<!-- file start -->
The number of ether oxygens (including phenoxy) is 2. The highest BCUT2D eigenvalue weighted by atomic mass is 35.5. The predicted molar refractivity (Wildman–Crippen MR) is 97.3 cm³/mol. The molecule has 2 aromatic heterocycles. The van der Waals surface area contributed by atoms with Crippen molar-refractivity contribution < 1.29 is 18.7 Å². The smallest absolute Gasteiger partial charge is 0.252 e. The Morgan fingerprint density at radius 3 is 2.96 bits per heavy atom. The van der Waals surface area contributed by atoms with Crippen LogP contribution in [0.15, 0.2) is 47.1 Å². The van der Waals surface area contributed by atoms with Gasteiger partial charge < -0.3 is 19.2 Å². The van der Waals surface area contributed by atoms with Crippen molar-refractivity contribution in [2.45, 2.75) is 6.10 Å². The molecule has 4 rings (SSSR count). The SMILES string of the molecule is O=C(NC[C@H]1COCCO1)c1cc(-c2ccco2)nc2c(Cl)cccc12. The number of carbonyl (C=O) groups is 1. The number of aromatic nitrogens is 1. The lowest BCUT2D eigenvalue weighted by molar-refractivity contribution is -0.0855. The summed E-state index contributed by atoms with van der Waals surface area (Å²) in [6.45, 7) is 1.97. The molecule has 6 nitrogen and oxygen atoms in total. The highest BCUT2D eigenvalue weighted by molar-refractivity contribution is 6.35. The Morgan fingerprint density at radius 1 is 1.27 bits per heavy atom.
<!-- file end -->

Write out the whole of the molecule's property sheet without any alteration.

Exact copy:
The number of ether oxygens (including phenoxy) is 2. The highest BCUT2D eigenvalue weighted by atomic mass is 35.5. The predicted molar refractivity (Wildman–Crippen MR) is 97.3 cm³/mol. The molecule has 2 aromatic heterocycles. The van der Waals surface area contributed by atoms with Crippen molar-refractivity contribution < 1.29 is 18.7 Å². The smallest absolute Gasteiger partial charge is 0.252 e. The Morgan fingerprint density at radius 3 is 2.96 bits per heavy atom. The van der Waals surface area contributed by atoms with Crippen LogP contribution in [0.15, 0.2) is 47.1 Å². The van der Waals surface area contributed by atoms with Gasteiger partial charge < -0.3 is 19.2 Å². The van der Waals surface area contributed by atoms with Crippen molar-refractivity contribution in [2.45, 2.75) is 6.10 Å². The molecule has 4 rings (SSSR count). The SMILES string of the molecule is O=C(NC[C@H]1COCCO1)c1cc(-c2ccco2)nc2c(Cl)cccc12. The number of carbonyl (C=O) groups is 1. The number of aromatic nitrogens is 1. The lowest BCUT2D eigenvalue weighted by molar-refractivity contribution is -0.0855. The summed E-state index contributed by atoms with van der Waals surface area (Å²) in [6.45, 7) is 1.97. The molecule has 6 nitrogen and oxygen atoms in total. The highest BCUT2D eigenvalue weighted by molar-refractivity contribution is 6.35. The Morgan fingerprint density at radius 1 is 1.27 bits per heavy atom.